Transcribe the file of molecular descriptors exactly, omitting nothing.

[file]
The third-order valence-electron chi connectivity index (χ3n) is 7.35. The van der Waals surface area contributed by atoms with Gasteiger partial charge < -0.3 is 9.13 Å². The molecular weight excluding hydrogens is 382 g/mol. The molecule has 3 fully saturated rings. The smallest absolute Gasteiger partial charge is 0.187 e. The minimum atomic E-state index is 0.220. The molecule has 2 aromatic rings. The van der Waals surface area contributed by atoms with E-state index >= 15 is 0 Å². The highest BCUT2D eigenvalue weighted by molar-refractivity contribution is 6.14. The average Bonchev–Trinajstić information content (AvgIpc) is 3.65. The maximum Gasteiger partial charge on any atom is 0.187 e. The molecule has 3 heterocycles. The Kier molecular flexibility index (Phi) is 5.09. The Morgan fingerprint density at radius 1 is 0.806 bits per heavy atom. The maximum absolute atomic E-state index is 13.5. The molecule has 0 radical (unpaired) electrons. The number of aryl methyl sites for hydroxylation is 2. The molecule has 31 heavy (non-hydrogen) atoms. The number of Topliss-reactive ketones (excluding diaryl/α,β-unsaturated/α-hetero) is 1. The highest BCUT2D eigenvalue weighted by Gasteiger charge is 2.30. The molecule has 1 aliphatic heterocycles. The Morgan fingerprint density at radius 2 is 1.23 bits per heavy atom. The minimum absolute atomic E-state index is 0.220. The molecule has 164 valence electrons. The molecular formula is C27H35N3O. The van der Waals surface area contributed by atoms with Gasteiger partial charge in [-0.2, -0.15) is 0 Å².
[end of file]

The third-order valence-electron chi connectivity index (χ3n) is 7.35. The van der Waals surface area contributed by atoms with Gasteiger partial charge < -0.3 is 9.13 Å². The molecular weight excluding hydrogens is 382 g/mol. The molecule has 3 fully saturated rings. The smallest absolute Gasteiger partial charge is 0.187 e. The minimum atomic E-state index is 0.220. The molecule has 2 aromatic rings. The van der Waals surface area contributed by atoms with E-state index >= 15 is 0 Å². The highest BCUT2D eigenvalue weighted by molar-refractivity contribution is 6.14. The average Bonchev–Trinajstić information content (AvgIpc) is 3.65. The maximum Gasteiger partial charge on any atom is 0.187 e. The molecule has 3 heterocycles. The Kier molecular flexibility index (Phi) is 5.09. The Morgan fingerprint density at radius 1 is 0.806 bits per heavy atom. The maximum absolute atomic E-state index is 13.5. The molecule has 0 radical (unpaired) electrons. The number of aryl methyl sites for hydroxylation is 2. The molecule has 31 heavy (non-hydrogen) atoms. The number of Topliss-reactive ketones (excluding diaryl/α,β-unsaturated/α-hetero) is 1. The highest BCUT2D eigenvalue weighted by Gasteiger charge is 2.30. The molecule has 1 aliphatic heterocycles. The Morgan fingerprint density at radius 2 is 1.23 bits per heavy atom. The minimum absolute atomic E-state index is 0.220. The molecule has 164 valence electrons. The molecular formula is C27H35N3O. The van der Waals surface area contributed by atoms with Gasteiger partial charge in [-0.2, -0.15) is 0 Å².